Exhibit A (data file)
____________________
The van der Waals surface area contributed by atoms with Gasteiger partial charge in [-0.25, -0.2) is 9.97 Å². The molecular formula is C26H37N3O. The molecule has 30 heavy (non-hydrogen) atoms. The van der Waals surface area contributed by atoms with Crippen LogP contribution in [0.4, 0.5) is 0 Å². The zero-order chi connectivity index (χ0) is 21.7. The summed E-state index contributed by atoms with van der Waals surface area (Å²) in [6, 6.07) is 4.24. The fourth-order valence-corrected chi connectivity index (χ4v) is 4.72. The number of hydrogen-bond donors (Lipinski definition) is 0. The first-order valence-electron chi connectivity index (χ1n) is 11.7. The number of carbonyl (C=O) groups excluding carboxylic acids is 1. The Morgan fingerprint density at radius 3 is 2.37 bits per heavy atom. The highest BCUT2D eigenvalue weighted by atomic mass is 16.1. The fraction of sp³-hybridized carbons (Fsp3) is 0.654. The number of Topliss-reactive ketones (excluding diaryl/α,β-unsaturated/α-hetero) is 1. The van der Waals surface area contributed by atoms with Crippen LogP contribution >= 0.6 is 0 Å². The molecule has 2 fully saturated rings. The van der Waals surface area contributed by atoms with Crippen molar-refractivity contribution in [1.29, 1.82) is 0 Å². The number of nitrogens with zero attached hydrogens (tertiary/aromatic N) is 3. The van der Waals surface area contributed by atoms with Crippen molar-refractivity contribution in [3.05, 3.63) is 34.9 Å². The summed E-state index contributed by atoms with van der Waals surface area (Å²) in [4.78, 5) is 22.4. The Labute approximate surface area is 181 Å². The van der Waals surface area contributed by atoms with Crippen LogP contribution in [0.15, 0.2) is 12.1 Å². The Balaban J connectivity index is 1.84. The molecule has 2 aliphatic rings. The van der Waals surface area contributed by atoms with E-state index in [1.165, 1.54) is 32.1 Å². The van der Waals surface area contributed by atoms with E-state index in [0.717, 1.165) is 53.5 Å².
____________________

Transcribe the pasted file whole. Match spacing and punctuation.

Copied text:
The van der Waals surface area contributed by atoms with Gasteiger partial charge in [-0.25, -0.2) is 9.97 Å². The molecular formula is C26H37N3O. The molecule has 30 heavy (non-hydrogen) atoms. The van der Waals surface area contributed by atoms with Crippen LogP contribution in [0.4, 0.5) is 0 Å². The zero-order chi connectivity index (χ0) is 21.7. The summed E-state index contributed by atoms with van der Waals surface area (Å²) in [6, 6.07) is 4.24. The fourth-order valence-corrected chi connectivity index (χ4v) is 4.72. The number of hydrogen-bond donors (Lipinski definition) is 0. The first-order valence-electron chi connectivity index (χ1n) is 11.7. The number of carbonyl (C=O) groups excluding carboxylic acids is 1. The Morgan fingerprint density at radius 3 is 2.37 bits per heavy atom. The highest BCUT2D eigenvalue weighted by atomic mass is 16.1. The fraction of sp³-hybridized carbons (Fsp3) is 0.654. The number of Topliss-reactive ketones (excluding diaryl/α,β-unsaturated/α-hetero) is 1. The van der Waals surface area contributed by atoms with Crippen LogP contribution >= 0.6 is 0 Å². The molecule has 2 fully saturated rings. The van der Waals surface area contributed by atoms with Crippen molar-refractivity contribution in [1.29, 1.82) is 0 Å². The number of nitrogens with zero attached hydrogens (tertiary/aromatic N) is 3. The van der Waals surface area contributed by atoms with Crippen molar-refractivity contribution in [3.05, 3.63) is 34.9 Å². The summed E-state index contributed by atoms with van der Waals surface area (Å²) in [4.78, 5) is 22.4. The Labute approximate surface area is 181 Å². The van der Waals surface area contributed by atoms with Crippen LogP contribution in [0.15, 0.2) is 12.1 Å². The Balaban J connectivity index is 1.84. The molecule has 2 aliphatic rings. The van der Waals surface area contributed by atoms with E-state index in [1.165, 1.54) is 32.1 Å². The van der Waals surface area contributed by atoms with E-state index in [0.717, 1.165) is 53.5 Å².